# Computing Hessians

This tutorial was generated using Literate.jl. Download the source as a .jl file.

The purpose of this tutorial is to demonstrate how to compute the Hessian of the Lagrangian of a nonlinear program.

Warning

This is an advanced tutorial that interacts with the low-level nonlinear interface of MathOptInterface.

By default, JuMP exports the MOI symbol as an alias for the MathOptInterface.jl package. We recommend making this more explicit in your code by adding the following lines:

import MathOptInterface as MOI

Given a nonlinear program:

\begin{align} & \min_{x \in \mathbb{R}^n} & f(x) \\ & \;\;\text{s.t.} & l \le g_i(x) \le u \end{align}

the Hessian of the Lagrangian is computed as:

$$$H(x, \sigma, \mu) = \sigma\nabla^2 f(x) + \sum_{i=1}^m \mu_i \nabla^2 g_i(x)$$$

where $x$ is a primal point, $\sigma$ is a scalar (typically $1$), and $\mu$ is a vector of weights corresponding to the Lagrangian dual of the constraints.

## Required packages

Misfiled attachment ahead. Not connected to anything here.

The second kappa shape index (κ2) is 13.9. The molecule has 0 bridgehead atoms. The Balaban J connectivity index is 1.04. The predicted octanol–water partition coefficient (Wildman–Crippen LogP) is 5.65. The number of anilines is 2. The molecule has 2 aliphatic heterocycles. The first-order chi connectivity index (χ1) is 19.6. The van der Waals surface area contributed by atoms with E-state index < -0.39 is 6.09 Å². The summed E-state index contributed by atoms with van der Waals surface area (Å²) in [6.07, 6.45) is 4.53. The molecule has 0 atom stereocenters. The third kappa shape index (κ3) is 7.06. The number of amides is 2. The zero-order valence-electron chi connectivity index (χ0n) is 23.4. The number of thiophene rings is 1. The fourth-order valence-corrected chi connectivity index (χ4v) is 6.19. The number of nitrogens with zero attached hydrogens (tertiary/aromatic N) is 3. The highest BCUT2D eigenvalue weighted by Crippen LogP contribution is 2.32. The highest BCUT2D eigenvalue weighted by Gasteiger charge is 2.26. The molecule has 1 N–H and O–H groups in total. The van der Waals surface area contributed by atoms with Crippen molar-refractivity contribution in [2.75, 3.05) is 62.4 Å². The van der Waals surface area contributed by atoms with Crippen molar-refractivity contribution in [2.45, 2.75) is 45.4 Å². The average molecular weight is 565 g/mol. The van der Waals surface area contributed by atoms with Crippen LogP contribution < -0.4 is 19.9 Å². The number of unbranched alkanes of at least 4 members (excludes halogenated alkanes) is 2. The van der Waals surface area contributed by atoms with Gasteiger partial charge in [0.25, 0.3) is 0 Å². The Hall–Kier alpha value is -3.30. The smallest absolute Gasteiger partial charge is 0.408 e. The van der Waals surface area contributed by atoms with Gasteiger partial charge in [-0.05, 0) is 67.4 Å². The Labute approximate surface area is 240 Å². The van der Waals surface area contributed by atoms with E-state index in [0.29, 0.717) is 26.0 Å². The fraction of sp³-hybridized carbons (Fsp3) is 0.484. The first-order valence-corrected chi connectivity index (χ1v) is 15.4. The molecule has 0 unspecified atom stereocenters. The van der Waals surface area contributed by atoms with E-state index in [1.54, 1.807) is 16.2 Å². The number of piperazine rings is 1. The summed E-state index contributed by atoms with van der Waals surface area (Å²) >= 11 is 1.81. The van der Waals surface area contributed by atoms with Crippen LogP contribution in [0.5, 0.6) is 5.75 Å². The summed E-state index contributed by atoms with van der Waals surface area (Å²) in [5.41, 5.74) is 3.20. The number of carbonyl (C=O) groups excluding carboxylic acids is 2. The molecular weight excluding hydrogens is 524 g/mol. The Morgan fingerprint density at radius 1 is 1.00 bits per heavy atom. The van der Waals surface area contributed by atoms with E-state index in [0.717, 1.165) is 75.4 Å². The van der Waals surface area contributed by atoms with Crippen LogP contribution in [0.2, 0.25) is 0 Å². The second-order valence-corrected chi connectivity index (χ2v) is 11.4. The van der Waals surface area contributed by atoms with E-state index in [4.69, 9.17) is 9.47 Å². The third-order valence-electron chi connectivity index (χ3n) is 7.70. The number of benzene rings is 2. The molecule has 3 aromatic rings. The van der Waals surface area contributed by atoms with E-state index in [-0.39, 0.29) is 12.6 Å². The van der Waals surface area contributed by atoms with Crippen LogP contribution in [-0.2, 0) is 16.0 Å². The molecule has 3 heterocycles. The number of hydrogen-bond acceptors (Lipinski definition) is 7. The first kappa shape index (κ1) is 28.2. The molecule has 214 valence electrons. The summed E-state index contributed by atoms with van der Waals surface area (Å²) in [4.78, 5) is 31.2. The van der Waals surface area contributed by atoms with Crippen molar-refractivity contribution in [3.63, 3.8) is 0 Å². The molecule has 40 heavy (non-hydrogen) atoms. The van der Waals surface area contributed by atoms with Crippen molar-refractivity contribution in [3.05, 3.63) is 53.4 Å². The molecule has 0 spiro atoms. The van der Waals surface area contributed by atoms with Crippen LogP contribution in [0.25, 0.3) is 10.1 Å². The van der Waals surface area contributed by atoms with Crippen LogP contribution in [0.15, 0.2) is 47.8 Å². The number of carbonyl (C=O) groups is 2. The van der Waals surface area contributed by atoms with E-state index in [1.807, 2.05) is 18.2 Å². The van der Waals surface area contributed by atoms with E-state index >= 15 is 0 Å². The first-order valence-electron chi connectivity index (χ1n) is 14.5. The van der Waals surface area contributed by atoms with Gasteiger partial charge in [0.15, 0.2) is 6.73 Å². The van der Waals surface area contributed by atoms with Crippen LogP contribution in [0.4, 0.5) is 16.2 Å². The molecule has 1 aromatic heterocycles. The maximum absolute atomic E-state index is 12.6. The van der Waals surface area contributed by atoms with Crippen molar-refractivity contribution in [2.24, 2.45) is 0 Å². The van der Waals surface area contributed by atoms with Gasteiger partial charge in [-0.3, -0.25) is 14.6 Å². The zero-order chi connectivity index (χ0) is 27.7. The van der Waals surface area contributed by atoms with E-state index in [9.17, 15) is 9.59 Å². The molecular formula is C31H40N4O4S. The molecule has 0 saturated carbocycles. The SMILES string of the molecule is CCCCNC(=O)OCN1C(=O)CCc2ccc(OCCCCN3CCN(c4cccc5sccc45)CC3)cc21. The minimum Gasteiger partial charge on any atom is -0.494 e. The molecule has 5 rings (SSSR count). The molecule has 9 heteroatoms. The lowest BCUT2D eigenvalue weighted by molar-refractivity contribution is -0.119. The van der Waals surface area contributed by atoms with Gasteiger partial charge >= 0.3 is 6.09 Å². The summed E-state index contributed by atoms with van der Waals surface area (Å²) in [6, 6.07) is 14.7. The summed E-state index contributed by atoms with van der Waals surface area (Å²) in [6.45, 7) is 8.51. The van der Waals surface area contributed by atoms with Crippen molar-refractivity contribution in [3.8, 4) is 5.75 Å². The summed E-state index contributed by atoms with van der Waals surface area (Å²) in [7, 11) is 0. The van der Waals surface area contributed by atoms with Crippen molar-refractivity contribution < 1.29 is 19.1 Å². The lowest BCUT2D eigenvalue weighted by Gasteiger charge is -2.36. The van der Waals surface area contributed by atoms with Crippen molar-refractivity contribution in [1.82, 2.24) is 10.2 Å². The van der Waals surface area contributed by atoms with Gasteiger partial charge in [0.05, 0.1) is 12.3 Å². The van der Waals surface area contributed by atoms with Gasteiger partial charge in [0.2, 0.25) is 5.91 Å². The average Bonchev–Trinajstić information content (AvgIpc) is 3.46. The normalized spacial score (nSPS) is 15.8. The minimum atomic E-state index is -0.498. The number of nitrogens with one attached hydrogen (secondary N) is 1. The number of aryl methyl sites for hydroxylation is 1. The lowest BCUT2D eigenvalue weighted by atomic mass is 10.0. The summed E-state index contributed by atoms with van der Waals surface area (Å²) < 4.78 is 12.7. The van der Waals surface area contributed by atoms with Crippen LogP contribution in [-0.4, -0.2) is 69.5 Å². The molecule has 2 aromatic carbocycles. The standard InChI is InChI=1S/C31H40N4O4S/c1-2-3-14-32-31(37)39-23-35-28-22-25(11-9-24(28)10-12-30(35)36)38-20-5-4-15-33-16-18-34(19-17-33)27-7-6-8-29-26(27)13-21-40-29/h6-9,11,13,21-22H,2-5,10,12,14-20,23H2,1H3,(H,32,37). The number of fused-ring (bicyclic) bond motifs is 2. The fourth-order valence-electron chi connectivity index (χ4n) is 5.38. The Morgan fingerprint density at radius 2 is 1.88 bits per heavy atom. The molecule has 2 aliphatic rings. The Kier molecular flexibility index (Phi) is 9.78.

This tutorial uses the following packages:

using JuMP
import Ipopt
import LinearAlgebra
import Random
import SparseArrays

## The basic model

To demonstrate how to interact with the lower-level nonlinear interface, we need an example model. The exact model isn't important; we use the model from The Rosenbrock function tutorial, with some additional constraints to demonstrate various features of the lower-level interface.

model = Model(Ipopt.Optimizer)
set_silent(model)
@variable(model, x[i = 1:2], start = -i)
@constraint(model, g_1, x[1]^2 <= 1)
@constraint(model, g_2, (x[1] + x[2])^2 <= 2)
@objective(model, Min, (1 - x[1])^2 + 100 * (x[2] - x[1]^2)^2)
optimize!(model)
@assert is_solved_and_feasible(model)

## The analytic solution

With a little work, it is possible to analytically derive the correct hessian:

function analytic_hessian(x, σ, μ)
g_1_H = [2.0 0.0; 0.0 0.0]
g_2_H = [2.0 2.0; 2.0 2.0]
f_H = zeros(2, 2)
f_H[1, 1] = 2.0 + 1200.0 * x[1]^2 - 400.0 * x[2]
f_H[1, 2] = f_H[2, 1] = -400.0 * x[1]
f_H[2, 2] = 200.0
return σ * f_H + μ' * [g_1_H, g_2_H]
end
analytic_hessian (generic function with 1 method)

Here are various points:

analytic_hessian([1, 1], 0, [0, 0])
2×2 Matrix{Float64}:
0.0  0.0
0.0  0.0
analytic_hessian([1, 1], 0, [1, 0])
2×2 Matrix{Float64}:
2.0  0.0
0.0  0.0
analytic_hessian([1, 1], 0, [0, 1])
2×2 Matrix{Float64}:
2.0  2.0
2.0  2.0